As we stand on the precipice of science fiction into science fact, people say: Hell yeah, I want to augment my eyesight!

They're called glasses, look it up

121 Reg comments Got Tips?

Dude. Imagine, like, if you had – bear with me – a smartphone, right? But, like, in your HEAD?!

Disregard the fact we already have nature's most powerful known computer sitting inside our noggins, with processing power that not even a million Arm cores running in parallel can replicate, a study from Kaspersky suggests folk are fairly keen on the cyberpunk dream of human augmentation.

Opinium Research surveyed 14,500 adults across 16 countries in Europe and North Africa on behalf of the security firm and found that while 92 per cent would change a physical aspect of themselves, 63 per cent said they would consider improving their bodies with technology.

Retractable 4cm blades under each fingernail? Leg implants that allow you to jump over a house? Nothing as fun as that unfortunately – respondents seemed fixated on physical health (40 per cent) and eyesight (33 per cent).

So sealing one's eye sockets with Molly Millions-style chrome isn't totally off the books, but we're pretty sure this class of technological augmentation is already known as "glasses" or "contact lenses".

Interestingly, Italians were the most receptive to the idea at 81 per cent approval, compared to 33 per cent from the perennially gloomy and sceptical Brits. Some even said they wanted to connect smartphones to their bodies – as though carrying the information superhighway perilously close to the crotch all day every day doesn't count as augmentation.

Just over half of those surveyed said augmentation should be used to be improve quality of life, though 69 per cent expressed concerns that it would only be within reach of the rich, and 88 per cent were worried that bodily tech upgrades would leave them exposed to hackers.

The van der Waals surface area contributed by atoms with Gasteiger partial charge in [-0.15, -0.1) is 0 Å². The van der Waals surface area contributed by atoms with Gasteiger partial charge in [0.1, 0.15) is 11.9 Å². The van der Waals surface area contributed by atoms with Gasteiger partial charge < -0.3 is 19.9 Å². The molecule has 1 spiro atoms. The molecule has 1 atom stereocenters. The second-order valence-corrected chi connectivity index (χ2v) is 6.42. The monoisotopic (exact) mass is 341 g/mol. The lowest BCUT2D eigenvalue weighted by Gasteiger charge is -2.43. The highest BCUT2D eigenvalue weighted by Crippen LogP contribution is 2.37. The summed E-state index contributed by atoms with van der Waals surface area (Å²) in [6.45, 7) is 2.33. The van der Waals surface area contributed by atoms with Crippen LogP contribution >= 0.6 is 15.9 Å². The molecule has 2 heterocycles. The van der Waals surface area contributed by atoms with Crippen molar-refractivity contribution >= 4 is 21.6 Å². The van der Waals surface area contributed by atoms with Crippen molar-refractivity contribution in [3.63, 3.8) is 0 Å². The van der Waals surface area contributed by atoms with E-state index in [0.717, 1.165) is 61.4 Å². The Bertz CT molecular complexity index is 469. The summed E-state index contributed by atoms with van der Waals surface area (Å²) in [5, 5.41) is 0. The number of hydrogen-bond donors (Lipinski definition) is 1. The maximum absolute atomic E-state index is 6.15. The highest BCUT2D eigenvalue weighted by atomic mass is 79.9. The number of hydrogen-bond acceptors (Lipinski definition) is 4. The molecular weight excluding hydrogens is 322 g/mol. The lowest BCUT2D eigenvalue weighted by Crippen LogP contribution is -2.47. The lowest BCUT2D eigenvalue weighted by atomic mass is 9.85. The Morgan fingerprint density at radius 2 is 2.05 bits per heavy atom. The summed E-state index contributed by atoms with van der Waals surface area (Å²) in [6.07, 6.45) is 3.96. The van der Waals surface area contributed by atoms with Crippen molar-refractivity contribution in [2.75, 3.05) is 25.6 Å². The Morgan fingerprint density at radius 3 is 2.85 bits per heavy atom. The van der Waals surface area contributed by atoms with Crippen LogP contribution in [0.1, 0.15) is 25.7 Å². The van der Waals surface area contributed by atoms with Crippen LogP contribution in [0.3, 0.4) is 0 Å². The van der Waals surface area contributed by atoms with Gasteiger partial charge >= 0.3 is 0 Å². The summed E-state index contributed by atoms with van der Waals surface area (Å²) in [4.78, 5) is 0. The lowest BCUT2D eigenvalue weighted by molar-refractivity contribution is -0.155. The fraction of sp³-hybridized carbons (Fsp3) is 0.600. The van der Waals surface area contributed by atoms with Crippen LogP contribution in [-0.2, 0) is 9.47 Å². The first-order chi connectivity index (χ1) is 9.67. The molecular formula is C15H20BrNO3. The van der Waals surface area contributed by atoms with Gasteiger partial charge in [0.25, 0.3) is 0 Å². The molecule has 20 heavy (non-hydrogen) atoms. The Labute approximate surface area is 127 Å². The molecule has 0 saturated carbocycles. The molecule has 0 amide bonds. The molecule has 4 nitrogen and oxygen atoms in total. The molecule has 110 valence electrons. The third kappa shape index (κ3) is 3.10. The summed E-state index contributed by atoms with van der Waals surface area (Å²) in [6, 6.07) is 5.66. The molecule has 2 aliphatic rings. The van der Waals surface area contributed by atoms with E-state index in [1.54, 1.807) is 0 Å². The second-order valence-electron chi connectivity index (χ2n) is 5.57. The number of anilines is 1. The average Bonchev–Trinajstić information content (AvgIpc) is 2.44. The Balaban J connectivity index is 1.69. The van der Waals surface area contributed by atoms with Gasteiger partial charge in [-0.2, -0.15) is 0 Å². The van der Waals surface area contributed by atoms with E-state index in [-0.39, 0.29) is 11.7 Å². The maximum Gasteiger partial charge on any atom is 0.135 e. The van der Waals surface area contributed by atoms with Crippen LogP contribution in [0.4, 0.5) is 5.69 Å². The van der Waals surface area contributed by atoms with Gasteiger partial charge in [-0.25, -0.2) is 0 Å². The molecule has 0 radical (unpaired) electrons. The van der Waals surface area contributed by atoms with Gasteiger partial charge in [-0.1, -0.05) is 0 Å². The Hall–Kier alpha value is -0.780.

Other key findings include:

  • Adults in the UK and France appear to be most sceptical about human augmentation, with 36 per cent of Brits and 30 per cent of French adults against the concept
  • More than half of adults in France (53 per cent) and the UK (52 per cent) believe human augmentation will be dangerous for society, way above the study average of 39 per cent
  • Being able to augment to create a more attractive body appealed to more than a third (36 per cent) of women and just a quarter (25 per cent) of men, while men are more interested in improving their strength (23 per cent) than women (18 per cent)
  • Nearly half (47 per cent) of those interviewed believe governments should regulate human augmentation. The UK is most in favour of government intervention (77 per cent) and Greece is the most resistant (17 per cent)
  • A third of people (33 per cent) are "excited" by the idea of human augmentation, but women (21 per cent) are slightly more likely than men (15 per cent) to say they are more concerned than excited by augmentation

Kaspersky analysis chief Marco Preuss commented: "Human augmentation is one of the most significant technology trends today. We're already seeing a wide range of practical applications being deployed across the everyday areas of our lives like health and social care, sport, education and transport. Exoskeletons for fire and rescue or the bioprinting of organs are a couple of examples.

"But people are right to be wary. Augmentation enthusiasts are already testing the limits of what's possible, but we need commonly agreed standards to ensure augmentation reaches its full potential while minimising the risks."

With multibillionaire mad lad Elon Musk out there stuffing silicon into live pigs in pursuit of brain-computer interfaces, perhaps we are indeed on our way to the cyberpunk future.

Anyway, when and if we get there, I'll have the one with the extendable [that's quite enough of that – ed]. How about you? ®

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